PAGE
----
If you’re still determining if it’s time to move on from renting to homeownership, you may want to do the math with the “rent vs. buy calculator” below to calculate the costs.
I understand that the rent or buy question is not just a financial decision, but as we all know, money does have a lot to do with.
As I once pointed out, there are many reasons to buy a home beyond the investment. So be sure to consider all factors, both financial and personal (and emotional) before you dive in.
How to Use the Rent vs. Buy Calculator
I’ll be the first one to admit that this mortgage calculator is a little complex, but then so is home buying. You aren’t buying a toaster, after all. And you’re not applying for a credit card. You’ll probably need a big old mortgage on your dream home.
Most real estate will set you back at least six-digits, so you have to put a little bit of time into it if you want to yield the best results. And yes, math will be involved, as will mortgage calculators. And that’s plural because you’ll also need one to determine affordability, or even just a basic mortgage payment calculator.
Anyway, to solve the pesky rent or buy query, start by entering in your monthly rent payment and any renter’s insurance you pay, with the premium divided by 12. If you don’t pay it, just enter “0.” For the record, I’ve never paid renters insurance, not to say I’m a model for what’s right and wrong.
The mortgage calculator ballparks an annual rent increase of 3%, though this may not be the case if you live in a rent-controlled building and/or your landlord is super cool and doesn’t raise your monthly rent. I’ve lived in plenty of places that never raised the rent (and some that did).
Next, you’ll need to enter the proposed purchase price of the home, condo, or townhome in question, along with the down payment you think you can muster.
If you’re not sure on purchase price yet, try the mortgage affordability calculator first then come back to this page.
For the interest rate, I always recommend putting in a mortgage rate that is higher than what you see advertised, just to provide some leeway if you don’t qualify for the lowest rates on offer for whatever reason.
Next, you have loan term, which defaults to 30 years. You can change it if you want a 15-year fixed mortgage or some other term. If you do go with a 15-year fixed, be sure to factor in the lower associated mortgage rates.
Also enter in the other closing costs associated with the purchase, such as lender fees, as well as third-party fees like title and escrow fees, assuming you plan to pay them out-of-pocket.
The next section will ask for the annual property tax on the subject property, which defaults to 1.25%. This is generally a good estimate, but can be higher or lower depending on where in the country the property is located.
If you have a homeowners insurance quote already, you can divide it by 12 (if it’s an annual premium) and enter it there as well.
The rent vs. buy calculator has a default $125 total for monthly maintenance, but this can certainly be higher. Personally, I would raise it to provide a buffer and a more realistic view of homeownership.
There are lots of “hidden costs” such as gardening, pool service, pest control, water bills, and much more, along with lots of renovation costs that seem to relentlessly present themselves throughout the years.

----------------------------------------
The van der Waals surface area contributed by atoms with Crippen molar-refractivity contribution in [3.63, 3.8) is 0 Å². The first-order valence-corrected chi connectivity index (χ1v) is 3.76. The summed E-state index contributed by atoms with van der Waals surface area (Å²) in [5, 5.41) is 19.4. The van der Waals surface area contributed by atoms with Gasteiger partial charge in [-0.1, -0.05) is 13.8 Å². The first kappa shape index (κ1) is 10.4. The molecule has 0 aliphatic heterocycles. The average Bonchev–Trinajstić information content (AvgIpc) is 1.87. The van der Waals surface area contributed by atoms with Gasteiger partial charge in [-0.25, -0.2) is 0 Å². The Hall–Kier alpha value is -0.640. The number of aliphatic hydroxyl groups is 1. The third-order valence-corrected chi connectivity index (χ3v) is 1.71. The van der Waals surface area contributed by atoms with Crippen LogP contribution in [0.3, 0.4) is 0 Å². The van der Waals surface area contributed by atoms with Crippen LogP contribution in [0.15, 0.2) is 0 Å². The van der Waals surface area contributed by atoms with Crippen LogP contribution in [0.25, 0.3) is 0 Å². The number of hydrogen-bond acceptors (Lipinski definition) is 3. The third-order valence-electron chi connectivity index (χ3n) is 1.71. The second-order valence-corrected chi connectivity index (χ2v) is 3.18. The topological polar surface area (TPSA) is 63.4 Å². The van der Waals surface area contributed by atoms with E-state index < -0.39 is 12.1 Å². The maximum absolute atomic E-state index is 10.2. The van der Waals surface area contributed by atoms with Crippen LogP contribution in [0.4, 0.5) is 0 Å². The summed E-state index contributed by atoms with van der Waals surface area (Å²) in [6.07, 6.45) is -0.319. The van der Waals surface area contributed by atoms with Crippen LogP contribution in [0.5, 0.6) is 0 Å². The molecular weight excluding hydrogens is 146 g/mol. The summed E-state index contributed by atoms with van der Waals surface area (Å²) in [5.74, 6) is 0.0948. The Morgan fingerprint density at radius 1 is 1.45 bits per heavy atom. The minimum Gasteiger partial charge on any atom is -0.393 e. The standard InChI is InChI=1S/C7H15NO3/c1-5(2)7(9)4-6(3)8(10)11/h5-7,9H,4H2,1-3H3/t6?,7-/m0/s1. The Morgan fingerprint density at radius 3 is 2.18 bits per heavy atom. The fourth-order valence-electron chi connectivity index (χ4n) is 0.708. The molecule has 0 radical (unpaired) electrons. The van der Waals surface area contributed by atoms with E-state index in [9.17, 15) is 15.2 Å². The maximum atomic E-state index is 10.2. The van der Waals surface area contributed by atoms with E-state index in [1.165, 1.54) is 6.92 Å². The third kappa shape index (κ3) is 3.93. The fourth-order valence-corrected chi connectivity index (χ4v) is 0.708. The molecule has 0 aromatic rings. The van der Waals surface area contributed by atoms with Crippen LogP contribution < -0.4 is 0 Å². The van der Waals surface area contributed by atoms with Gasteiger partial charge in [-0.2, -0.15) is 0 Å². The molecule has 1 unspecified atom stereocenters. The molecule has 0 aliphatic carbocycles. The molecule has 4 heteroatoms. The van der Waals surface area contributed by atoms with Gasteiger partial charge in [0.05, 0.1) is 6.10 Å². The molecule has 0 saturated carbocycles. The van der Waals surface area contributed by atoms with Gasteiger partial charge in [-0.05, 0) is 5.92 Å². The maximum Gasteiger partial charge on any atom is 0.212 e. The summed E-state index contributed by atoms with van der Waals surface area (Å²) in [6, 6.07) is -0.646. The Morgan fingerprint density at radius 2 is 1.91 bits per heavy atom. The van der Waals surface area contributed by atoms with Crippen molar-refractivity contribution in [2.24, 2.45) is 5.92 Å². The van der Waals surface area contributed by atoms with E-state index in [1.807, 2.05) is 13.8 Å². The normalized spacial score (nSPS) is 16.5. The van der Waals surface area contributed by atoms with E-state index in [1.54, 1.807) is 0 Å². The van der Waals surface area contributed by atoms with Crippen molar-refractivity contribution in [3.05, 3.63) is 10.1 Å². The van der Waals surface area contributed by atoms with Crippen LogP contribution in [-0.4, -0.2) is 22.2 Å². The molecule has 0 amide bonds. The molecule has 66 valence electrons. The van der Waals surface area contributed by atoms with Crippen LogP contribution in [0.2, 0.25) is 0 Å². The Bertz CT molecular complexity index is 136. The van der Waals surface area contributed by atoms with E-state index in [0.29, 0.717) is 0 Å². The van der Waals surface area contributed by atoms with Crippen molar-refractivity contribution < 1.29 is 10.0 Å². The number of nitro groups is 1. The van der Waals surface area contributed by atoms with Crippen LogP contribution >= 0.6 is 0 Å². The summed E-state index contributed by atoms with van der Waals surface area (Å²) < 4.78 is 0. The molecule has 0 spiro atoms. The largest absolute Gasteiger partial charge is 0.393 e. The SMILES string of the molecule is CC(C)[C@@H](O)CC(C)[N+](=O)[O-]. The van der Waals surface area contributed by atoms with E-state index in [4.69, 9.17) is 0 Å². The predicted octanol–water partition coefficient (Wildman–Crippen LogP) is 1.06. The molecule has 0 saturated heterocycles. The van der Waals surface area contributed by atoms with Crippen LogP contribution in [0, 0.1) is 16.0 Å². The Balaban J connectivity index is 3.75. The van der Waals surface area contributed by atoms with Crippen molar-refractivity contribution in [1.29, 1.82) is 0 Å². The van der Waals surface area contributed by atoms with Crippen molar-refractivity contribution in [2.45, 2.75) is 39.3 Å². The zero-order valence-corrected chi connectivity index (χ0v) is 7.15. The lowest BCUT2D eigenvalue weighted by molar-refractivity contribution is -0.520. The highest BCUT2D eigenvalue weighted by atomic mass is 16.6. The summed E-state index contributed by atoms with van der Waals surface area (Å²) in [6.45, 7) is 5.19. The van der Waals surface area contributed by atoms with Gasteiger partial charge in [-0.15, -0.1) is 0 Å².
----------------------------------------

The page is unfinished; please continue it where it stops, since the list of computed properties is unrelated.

The calculator also populates a 4% annual rate of appreciation, which may or may not be optimistic depending on when and where you buy. Again, you can lower this slightly if you want to be cautious.
Next, enter in any other recurring monthly costs like HOA dues.
The next section concerns taxes. Fortunately, it’s fairly simple and just asks for your marginal tax rate, which defaults to 25%. Tax rates are actually going down for 2018, but again, overestimating can be good. If you make a ton of money, adjust accordingly. Or just enter a “0” if you’re not sure and don’t want to factor in any potential tax deductions.
Next is the investment rate of return, which could be a savings account yield or another investment like a mutual fund, stocks, etc. It’s essentially what your money could be making elsewhere.
The rate of return defaults at 2.3%, which is higher than most savings accounts and CD rates right now, but probably lower than what one might earn in the stock market. It’s important to measure the investment return of buying real estate vs. some other security.
Finally, yes, finally, enter how long you plan to stay in the property, because to accurately gauge buying vs. renting, you have to pretend to sell the place at some point.
Oh wait, there’s more, shucks. Okay, almost done, honest. Just adjust the real estate commission for selling the property if you think you’ll use a reduced commission broker, or leave it alone. And enter in any other home selling costs.
There are typically other costs like transfer taxes, title insurance, repairs, home staging fees, moving expenses, etc. You may want to enter another 1-2% of the sales price here.
Okay, we’re done, now hit compute and you’ll see the results. You can also tick the “Show gain vs term graph” to see an illustration if you like pictures. The chart will show you the potential gain over time depending on how long you indicate you’ll keep the home.
You can also click on “Calculator results detail” to dig into all the numbers a bit more to see how the calculator came up with the answer.
Lastly, remember that the rent or buy question is a very personal decision. Don’t let any interested parties, such as mortgage lenders or real estate agents, make it for you. Personally, I strongly believe in homeownership as a means to building wealth and feeling a sense of accomplishment (and for the sense of freedom). But make sure you can truly afford it first!